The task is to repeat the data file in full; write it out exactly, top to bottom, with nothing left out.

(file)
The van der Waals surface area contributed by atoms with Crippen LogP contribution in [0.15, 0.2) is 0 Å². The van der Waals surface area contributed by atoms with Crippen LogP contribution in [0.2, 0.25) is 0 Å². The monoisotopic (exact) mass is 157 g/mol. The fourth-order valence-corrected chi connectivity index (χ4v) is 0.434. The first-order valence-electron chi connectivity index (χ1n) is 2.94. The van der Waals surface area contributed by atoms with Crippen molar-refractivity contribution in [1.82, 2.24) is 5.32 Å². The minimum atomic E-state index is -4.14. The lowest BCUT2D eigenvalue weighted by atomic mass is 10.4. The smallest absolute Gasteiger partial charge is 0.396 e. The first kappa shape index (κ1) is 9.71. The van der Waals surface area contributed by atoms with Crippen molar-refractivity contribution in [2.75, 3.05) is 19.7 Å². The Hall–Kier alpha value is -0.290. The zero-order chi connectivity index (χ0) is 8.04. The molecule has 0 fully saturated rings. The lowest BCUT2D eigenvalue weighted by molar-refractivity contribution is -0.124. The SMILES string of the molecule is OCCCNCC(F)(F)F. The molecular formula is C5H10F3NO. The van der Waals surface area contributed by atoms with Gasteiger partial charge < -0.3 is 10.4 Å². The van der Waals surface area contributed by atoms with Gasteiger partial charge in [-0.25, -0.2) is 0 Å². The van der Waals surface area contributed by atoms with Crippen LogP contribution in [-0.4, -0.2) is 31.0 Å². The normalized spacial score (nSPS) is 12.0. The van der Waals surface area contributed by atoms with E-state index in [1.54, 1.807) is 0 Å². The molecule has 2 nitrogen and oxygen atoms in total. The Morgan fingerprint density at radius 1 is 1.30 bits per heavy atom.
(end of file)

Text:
The van der Waals surface area contributed by atoms with Crippen LogP contribution in [0.15, 0.2) is 0 Å². The van der Waals surface area contributed by atoms with Crippen LogP contribution in [0.2, 0.25) is 0 Å². The monoisotopic (exact) mass is 157 g/mol. The fourth-order valence-corrected chi connectivity index (χ4v) is 0.434. The first-order valence-electron chi connectivity index (χ1n) is 2.94. The van der Waals surface area contributed by atoms with Crippen molar-refractivity contribution in [1.82, 2.24) is 5.32 Å². The minimum atomic E-state index is -4.14. The lowest BCUT2D eigenvalue weighted by atomic mass is 10.4. The smallest absolute Gasteiger partial charge is 0.396 e. The first kappa shape index (κ1) is 9.71. The van der Waals surface area contributed by atoms with Crippen molar-refractivity contribution in [2.75, 3.05) is 19.7 Å². The Hall–Kier alpha value is -0.290. The zero-order chi connectivity index (χ0) is 8.04. The molecule has 0 fully saturated rings. The lowest BCUT2D eigenvalue weighted by molar-refractivity contribution is -0.124. The SMILES string of the molecule is OCCCNCC(F)(F)F. The molecular formula is C5H10F3NO. The van der Waals surface area contributed by atoms with Gasteiger partial charge < -0.3 is 10.4 Å². The van der Waals surface area contributed by atoms with Gasteiger partial charge in [-0.25, -0.2) is 0 Å². The van der Waals surface area contributed by atoms with Crippen LogP contribution in [-0.4, -0.2) is 31.0 Å². The normalized spacial score (nSPS) is 12.0. The van der Waals surface area contributed by atoms with E-state index in [1.54, 1.807) is 0 Å². The molecule has 2 nitrogen and oxygen atoms in total. The Morgan fingerprint density at radius 1 is 1.30 bits per heavy atom.